Forsvatnet, the secondary path on the right of the lake leads down to Kvalvika Beach
We continued to the top and soon found that the trail rises rather steeply. However don’t despair, as this incline is the last push to the top. Kvalvika beach views await. I won’t lie to you, it’s a bit of a thigh burner but those views soon have you forgetting about any feelings of discomfort. A bit of grit and determination will see you through;)
The final uphill part of Ryten Lofoten hike – take a peak over your shoulder for that view!
Kvalvika Beach Views Revealed
The objective for most on the Ryten hike is the famous viewpoint which is a rocky outcrop that mimics Trolltunga of sorts – a mini version. Here you can overlook Kvalvika Beach and grab yourself some fabulous photographs.
Sitting at the Ryten Lofoten viewpoint overlooking Kvalvika Beach
You may have seen seen some photos from this epic spot (image above) on the rocky outcrop at the top of the Ryten hike that overlooks Kvalvika Beach.
The image is quite deceptive and the good news is that you won’t have to risk life and limb to grab this photo opportunity. There’s no sheer drop and it’s much safer than it looks but you can make that call. Check out the image below showing the guy standing on the rocky outcrop – yep, it’s the same rock.
Ryten Lofoten viewpoint overlooking Kvalvika Beach
Kvalvika Beach has a beautiful setting
At first sight of Kvalvika Beach we were a little confused – two beaches? But no, it’s all the same beach. On a rising tide, the headland causes a division making for some captivating photos.
No, it’s just one beach split in two on a rising tide … Kvalvika Beach!
Views from the top of Ryten Lofoten
Ryten Lofoten Return Trip
The downward journey is sometimes more difficult than the climb up and that’s the case here. Especially the first part of the descent which is pretty steep and quite slippery due to the well trodden path turning muddy.
There are plenty of amazing photo opportunities on the descent. The sun has shifted, revealing a whole lot more ‘oh wow’ moments.
Return trail views
Midday view of Sandbotnen Bay on the return leg of the Ryten Lofoten hike
Ryten Lofoten Hike RoundUp
Since you’ve made it to Lofoten, then we strongly recommend adding this hike to your Norway itinerary. This Ryten Lofoten hike has everything going for it. Spectacular views throughout the hike, the trail start is close to parking and you won’t need to set aside the whole day or require a high level of fitness to complete it.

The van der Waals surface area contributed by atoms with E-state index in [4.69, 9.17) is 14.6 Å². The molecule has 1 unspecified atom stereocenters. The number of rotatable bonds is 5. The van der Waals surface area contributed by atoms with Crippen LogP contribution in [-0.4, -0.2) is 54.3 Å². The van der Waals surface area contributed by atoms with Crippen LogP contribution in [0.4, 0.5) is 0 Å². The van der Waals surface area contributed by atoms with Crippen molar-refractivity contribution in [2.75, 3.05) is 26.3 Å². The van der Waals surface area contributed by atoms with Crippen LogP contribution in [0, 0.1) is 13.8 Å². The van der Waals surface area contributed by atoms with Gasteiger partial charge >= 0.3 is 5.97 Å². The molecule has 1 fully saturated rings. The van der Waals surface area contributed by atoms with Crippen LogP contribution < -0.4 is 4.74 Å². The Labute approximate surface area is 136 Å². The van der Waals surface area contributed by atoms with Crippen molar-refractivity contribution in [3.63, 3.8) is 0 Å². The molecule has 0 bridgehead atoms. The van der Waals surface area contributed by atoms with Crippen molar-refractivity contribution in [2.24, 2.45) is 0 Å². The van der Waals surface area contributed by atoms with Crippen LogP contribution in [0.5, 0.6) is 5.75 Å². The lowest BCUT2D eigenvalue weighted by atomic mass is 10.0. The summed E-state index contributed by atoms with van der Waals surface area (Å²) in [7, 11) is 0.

The hike could be completed in either a morning or an afternoon, meaning it won’t compromise a tight schedule. Surprisingly, the hike wasn’t overwhelmed by tourists. We guessed we passed about 50 other hikers during the busy part of the day in mid-September. Remember that September is the month that the Northern Lights in Lofoten begin their dance – something you just have to see for yourself.
We hope you have the opportunity to enjoy this Ryten Lofoten hike as much as we did! Oh, and while I remember, if you’re the type who enjoys epic hikes then a 4.5 hours drive north of Ryten lies the Dronningruta Hike – The Queen’s Route. Happy hiking!
FAQs – Frequently Asked Questions (Ryten Lofoten)
- Would this be a suitable hike for families? Yes, most definitely. The trails to Ryten and down to Kvalvika Beach are both suitable for families.
- Can I see Northern Lights in September in Lofoten? Yes … and we did. The months of September to April are the best months to view the Northern Lights however be mindful that this period falls over the Winter period and is prone to wet and windy conditions.
- Do I need any special hiking gear to hike Ryten Lofoten and Kvalvika Beach? No, however hiking footwear and a small backpack to carry food and water is recommended.
- Can you use a drone in the Kvalvika and Ryten area? No
- I have a dog, can I bring him to Ryten and Kvalvika Beach? Yes, but under strict conditions. From the 1st of April to the 15th of November your dog will need to be on a leash. Your pooch is able to drink from the lakes along the way.
- How much time do I need to hike Ryten? Set yourself aside a morning or an afternoon.
Good to Know
Levels of Hiking in Norway
Norway classifies its walks and hikes depending on the difficulty as follows:
- Easy (Green) – Novice Hikers/ No experience necessary
- Medium (Blue) – Intermediate some hiking experience /average fitness level
- Demanding (red) – Experienced walkers/high fitness level well equipped with good hiking boots/ basic navigation skills /map and compass.
- Expert (Black) – Longer and more technical hikes /Experienced hikers/ high fitness level well equipped with good hiking boots/ basic navigation skills/map and compass